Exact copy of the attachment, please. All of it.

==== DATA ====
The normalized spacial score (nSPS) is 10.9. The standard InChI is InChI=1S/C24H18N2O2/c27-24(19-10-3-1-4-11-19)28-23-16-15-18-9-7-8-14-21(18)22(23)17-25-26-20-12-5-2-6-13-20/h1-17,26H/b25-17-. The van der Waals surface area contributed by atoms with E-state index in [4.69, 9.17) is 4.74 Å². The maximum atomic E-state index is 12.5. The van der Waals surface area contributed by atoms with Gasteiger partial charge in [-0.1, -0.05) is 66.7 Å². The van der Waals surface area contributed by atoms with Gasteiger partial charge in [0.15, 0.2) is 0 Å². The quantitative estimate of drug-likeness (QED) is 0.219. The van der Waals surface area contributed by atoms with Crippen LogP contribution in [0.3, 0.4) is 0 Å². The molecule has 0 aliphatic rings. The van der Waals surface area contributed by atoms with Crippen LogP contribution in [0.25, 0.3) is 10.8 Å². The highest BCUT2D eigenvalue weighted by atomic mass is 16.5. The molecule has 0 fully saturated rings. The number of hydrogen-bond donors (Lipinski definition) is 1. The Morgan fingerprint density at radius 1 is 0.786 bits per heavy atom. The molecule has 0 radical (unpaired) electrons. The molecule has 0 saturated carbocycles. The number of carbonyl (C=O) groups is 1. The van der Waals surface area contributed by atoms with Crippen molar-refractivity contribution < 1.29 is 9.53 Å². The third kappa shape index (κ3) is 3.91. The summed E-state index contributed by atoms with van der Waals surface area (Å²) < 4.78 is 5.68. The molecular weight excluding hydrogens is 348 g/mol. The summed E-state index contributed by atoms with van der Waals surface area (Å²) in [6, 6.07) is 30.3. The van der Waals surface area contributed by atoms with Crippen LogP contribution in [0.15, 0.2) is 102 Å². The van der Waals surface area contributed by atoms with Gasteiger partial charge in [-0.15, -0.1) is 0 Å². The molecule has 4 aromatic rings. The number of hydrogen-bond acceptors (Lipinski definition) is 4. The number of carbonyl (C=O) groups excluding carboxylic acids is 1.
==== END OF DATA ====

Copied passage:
The normalized spacial score (nSPS) is 10.9. The standard InChI is InChI=1S/C24H18N2O2/c27-24(19-10-3-1-4-11-19)28-23-16-15-18-9-7-8-14-21(18)22(23)17-25-26-20-12-5-2-6-13-20/h1-17,26H/b25-17-. The van der Waals surface area contributed by atoms with E-state index in [4.69, 9.17) is 4.74 Å². The maximum atomic E-state index is 12.5. The van der Waals surface area contributed by atoms with Gasteiger partial charge in [-0.1, -0.05) is 66.7 Å². The van der Waals surface area contributed by atoms with Gasteiger partial charge in [0.15, 0.2) is 0 Å². The quantitative estimate of drug-likeness (QED) is 0.219. The van der Waals surface area contributed by atoms with Crippen LogP contribution in [0.3, 0.4) is 0 Å². The molecule has 0 aliphatic rings. The van der Waals surface area contributed by atoms with Crippen LogP contribution in [0.25, 0.3) is 10.8 Å². The highest BCUT2D eigenvalue weighted by atomic mass is 16.5. The molecule has 0 fully saturated rings. The number of hydrogen-bond donors (Lipinski definition) is 1. The Morgan fingerprint density at radius 1 is 0.786 bits per heavy atom. The molecule has 0 radical (unpaired) electrons. The molecule has 0 saturated carbocycles. The number of carbonyl (C=O) groups is 1. The van der Waals surface area contributed by atoms with Crippen molar-refractivity contribution < 1.29 is 9.53 Å². The third kappa shape index (κ3) is 3.91. The summed E-state index contributed by atoms with van der Waals surface area (Å²) < 4.78 is 5.68. The molecular weight excluding hydrogens is 348 g/mol. The summed E-state index contributed by atoms with van der Waals surface area (Å²) in [6, 6.07) is 30.3. The van der Waals surface area contributed by atoms with Crippen LogP contribution in [0.15, 0.2) is 102 Å². The van der Waals surface area contributed by atoms with Gasteiger partial charge in [-0.15, -0.1) is 0 Å². The molecule has 4 aromatic rings. The number of hydrogen-bond acceptors (Lipinski definition) is 4. The number of carbonyl (C=O) groups excluding carboxylic acids is 1.